Behind the Confession of Chinese Women’s Rights Defender Wang Yu

Remember the Feminist Five who were arrested in China for planning a public campaign against sexual harassment? On July 31, 2016, their human rights attorney Wang Yu (王宇), “confessed” to her crimes shortly before she was about to stand trial.

Wang was disappeared on July 9, 2015 and charged with “subversion of state power” in early 2016; she was detained for over a year before she confessed. Her disappearance last July was the start of the “709 Incidence,” the mass-scale crackdown on over 100 Chinese civil rights attorneys, also known as “cause lawyers” or “rights defenders” (weiquan lawyers, 维权律师).

Wang’s confession, which is public — while the likely torture, intimidation, threats and violence that precipitated the confession have, of course, been invisibilized by the state — was hard to watch. Ever since she herself was wrongfully imprisoned for over two years, Wang has defended the bravest, the most rebellious, and the most vulnerable members of Chinese society in the face of state violence. She’s advocated for religious freedom and the freedom of assembly. She’s fought on behalf of elementary school girls who were sexually assaulted by school and government officials. (The outrageous assault and Wang’s backstory are covered in the heartbreaking documentary “Hooligan Sparrow.”) She was also the attorney of late activist Cao Shunli (曹顺利), who died in detention after being denied treatment by Chinese authorities. And of course, she represented the “Feminist Five” who were arrested in March 2015. Wang is widely admired by Chinese feminists, who see her as the conscience of the Chinese bar.

Many believe Wang’s confession was coerced and scripted. According to Amnesty International’s 2015 research, Chinese human rights defenders and advocates have long been the targeted victims of state torture. Common torture tactics include “tiger bench” (forcing victim’s legs to bend backwards), “diaodiaoyi” (also known as “hanging restraint chair”), deprivation of sleep or food, extreme heat or cold, and “iron chair” (restraint and immobility for long periods of time). Recorded and televised confessions are a key trend in recent Chinese state media: back in 2014, journalist Gao Yu (高瑜) confessed to “leaking state secrets” on the national broadcaster, Chinese Central Television (CCTV); in January 2016, Swedish human rights activist Peter Dahlin apologized on CCTV for his violation of the Chinese law and “hurting the feelings of the Chinese people”; and in February, five booksellers based at Causeway Bay Books (铜锣湾书店) in Hong Kong, who disappeared mysteriously in 2015, suddenly appeared on CCTV and confessed to illegal book sales. Wang Yu is by no means the first activist to be targeted by the state; nor, I am sure, will she be the last.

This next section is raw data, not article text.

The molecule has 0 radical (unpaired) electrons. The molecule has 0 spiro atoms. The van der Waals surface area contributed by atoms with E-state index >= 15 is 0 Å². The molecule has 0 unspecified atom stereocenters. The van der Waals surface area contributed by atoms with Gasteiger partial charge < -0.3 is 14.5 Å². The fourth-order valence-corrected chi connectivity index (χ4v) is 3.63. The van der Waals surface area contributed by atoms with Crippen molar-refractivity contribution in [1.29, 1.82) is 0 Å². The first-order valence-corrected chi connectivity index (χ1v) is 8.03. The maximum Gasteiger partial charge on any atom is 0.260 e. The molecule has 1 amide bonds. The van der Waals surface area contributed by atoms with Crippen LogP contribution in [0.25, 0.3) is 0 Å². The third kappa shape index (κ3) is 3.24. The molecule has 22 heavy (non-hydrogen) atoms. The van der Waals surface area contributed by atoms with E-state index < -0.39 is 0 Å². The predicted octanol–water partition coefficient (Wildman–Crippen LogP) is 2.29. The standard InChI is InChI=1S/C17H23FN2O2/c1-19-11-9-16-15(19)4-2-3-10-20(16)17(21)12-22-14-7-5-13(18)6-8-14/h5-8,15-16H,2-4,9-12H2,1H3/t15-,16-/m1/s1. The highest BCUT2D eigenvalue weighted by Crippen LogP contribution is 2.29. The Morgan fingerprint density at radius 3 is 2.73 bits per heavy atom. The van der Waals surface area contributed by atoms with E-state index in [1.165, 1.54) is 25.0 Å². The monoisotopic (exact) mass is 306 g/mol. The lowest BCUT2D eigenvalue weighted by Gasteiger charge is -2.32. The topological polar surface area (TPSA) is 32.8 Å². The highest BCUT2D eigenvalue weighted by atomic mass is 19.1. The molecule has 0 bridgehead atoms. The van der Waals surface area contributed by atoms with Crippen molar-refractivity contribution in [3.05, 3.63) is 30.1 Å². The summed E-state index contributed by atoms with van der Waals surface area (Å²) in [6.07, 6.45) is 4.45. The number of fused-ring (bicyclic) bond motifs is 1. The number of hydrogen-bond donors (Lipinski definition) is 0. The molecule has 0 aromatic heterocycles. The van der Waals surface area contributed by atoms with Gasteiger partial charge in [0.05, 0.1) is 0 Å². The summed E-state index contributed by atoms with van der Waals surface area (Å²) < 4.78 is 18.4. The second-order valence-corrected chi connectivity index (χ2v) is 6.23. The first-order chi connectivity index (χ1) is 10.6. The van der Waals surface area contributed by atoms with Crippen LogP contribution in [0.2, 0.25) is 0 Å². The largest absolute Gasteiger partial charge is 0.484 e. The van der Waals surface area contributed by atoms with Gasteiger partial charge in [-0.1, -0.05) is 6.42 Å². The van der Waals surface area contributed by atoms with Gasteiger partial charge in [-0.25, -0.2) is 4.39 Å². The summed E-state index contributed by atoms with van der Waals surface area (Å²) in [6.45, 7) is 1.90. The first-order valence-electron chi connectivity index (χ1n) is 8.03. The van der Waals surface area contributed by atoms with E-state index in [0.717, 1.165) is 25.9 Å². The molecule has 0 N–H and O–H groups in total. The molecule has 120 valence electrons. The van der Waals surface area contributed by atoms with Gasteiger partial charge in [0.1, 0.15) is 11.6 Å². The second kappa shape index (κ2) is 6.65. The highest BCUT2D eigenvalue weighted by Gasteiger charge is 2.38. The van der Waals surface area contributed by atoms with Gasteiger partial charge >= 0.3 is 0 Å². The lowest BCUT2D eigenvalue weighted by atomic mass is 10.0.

The fact that the Chinese state has spent such energy on silencing Wang proves just how powerful a feminist civil rights attorney she is. Since 2015, the Chinese state has vigorously cracked down on women’s rights activists, often engaging in extreme psychological intimidation, including the threat of sexual violence. (Wu Rongrong, one of the “Feminist Five,” was threatened by police  during an interrogation: “We’ll tie you up, throw you in a cell with men, and let them gang rape you.”)

China ratified the Convention Against Torture (CAT) in 1988.

While a comparison of state violence against women in the U.S. and in China is much needed (and a worthwhile topic for another day!), I’ll say just this for now: The two largest powers of our time are both actively using state violence against their people.  In hard moments like these, let’s remember that we as ordinary citizens possess the capacity — and the responsibility — to remember Wang’s work and to resist state silencing. After all, our collective consciousness and memories of state violence — however fledgling right now — cannot be easily “confessed” away.

Header image credit: @Badiucao

New Haven, CT

Nancy Tang aspires to become a legal advocate for the marginalized and the indigent. A second-year J.D. candidate at Yale Law School, Nancy co-directs the Rebellious Lawyering Conference (RebLaw), the largest student-run public interest law conference. She grew up in Beijing, China, attended Amherst College, and was a former Junior Fellow at the Carnegie Endowment for International Peace. Her research interests include: law & gender-based violence, Chinese politics & social movements, reproductive justice & population control, criminal justice reforms, and immigrant rights. Nancy enjoys podcasts, pocketed dresses, and procrastination (in addition to alliterations, of course).

A feminist from Beijing, Nancy Tang is an aspiring legal advocate studying at Yale Law School.

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